catalanoAware of the growing needs of current users and expressing a desire to encourage future business opportunities, supervisors have been working toward the goal of water impoundment for years. “Identifying a sustainable water supply is essential for everything we have in this county,” Chairman Steve Catalano (at-large) told residents during the hearing. “With this one shot, the county’s needs will be taken care of for the next 50 years.”

WW Associates (WWA), a civil and environmental engineering firm thaWhite Run Reservoirt conducted an analysis of the county’s needs and projected growth and studied alternative reservoir sites, presented their findings at last night’s public hearing. Mr. Herbert White, president of WWA, explained to supervisors and council members that the site located on a tributary to White Run, just north of Dairy Road (Rte. 633) and just east of Watson Road (Rte. 640), scored the highest of the five pumped storage and four on-stream alternatives studied. WWA determined White Run to be the site with the least environmental impact and the best overall score in infrastructure impacts, easement acquisition, historical impact, property owner impact, and estimated cost.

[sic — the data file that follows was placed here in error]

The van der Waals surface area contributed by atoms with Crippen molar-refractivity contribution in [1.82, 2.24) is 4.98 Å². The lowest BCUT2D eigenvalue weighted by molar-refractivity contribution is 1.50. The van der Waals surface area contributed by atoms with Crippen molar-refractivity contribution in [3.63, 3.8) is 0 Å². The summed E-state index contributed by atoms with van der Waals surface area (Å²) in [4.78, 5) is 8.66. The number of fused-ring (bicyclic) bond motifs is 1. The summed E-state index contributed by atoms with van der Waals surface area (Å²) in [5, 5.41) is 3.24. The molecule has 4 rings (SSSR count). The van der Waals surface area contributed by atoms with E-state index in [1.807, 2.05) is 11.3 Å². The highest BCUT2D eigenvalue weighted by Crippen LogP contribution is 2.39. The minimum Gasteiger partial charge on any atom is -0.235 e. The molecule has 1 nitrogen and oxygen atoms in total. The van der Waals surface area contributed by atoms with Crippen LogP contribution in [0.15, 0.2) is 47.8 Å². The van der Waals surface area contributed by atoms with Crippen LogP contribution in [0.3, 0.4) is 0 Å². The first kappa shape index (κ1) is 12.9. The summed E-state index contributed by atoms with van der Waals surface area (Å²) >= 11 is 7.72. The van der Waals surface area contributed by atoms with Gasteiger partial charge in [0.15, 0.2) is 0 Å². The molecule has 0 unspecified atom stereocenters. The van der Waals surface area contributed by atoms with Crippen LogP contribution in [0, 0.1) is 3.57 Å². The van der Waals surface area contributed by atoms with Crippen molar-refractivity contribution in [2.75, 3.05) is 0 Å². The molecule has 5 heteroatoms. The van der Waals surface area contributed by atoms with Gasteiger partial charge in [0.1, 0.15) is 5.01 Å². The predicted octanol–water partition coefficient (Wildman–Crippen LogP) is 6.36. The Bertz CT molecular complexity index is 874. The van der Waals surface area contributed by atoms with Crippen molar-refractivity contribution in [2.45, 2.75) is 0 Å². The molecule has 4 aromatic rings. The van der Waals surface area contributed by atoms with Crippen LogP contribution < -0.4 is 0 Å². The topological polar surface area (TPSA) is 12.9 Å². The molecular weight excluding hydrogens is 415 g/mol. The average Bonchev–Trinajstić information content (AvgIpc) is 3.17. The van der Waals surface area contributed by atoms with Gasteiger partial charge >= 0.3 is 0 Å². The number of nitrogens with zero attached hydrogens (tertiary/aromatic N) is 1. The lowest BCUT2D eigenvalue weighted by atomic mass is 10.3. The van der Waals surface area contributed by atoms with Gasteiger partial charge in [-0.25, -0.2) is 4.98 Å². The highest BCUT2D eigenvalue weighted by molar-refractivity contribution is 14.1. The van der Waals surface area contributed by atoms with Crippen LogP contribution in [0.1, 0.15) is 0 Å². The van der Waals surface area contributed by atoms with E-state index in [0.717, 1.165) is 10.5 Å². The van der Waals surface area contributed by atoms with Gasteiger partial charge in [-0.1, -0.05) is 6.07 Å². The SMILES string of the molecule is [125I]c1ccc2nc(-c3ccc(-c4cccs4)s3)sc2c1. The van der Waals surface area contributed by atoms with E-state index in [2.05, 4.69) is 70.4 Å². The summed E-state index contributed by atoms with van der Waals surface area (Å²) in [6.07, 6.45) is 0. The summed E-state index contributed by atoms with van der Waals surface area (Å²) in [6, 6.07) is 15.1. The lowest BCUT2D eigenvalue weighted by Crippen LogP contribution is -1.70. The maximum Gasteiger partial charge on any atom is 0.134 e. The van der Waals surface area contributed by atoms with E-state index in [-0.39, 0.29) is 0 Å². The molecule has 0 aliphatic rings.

Total estimated cost for the White Run Reservoir project is approximately $35 million. This includes construction costs associated with the dam and reservoir, the pump stations, water treatment plants, raw and finished water piping, estimated property acquisition costs, wetland and stream mitigation costs, and engineering and construction administration. Water would be pumped from the Rapidan River during wet weather and stored in the reservoir for usage during dry weather periods, causing minimal impact of the river. The target for pump storage is 900 mg.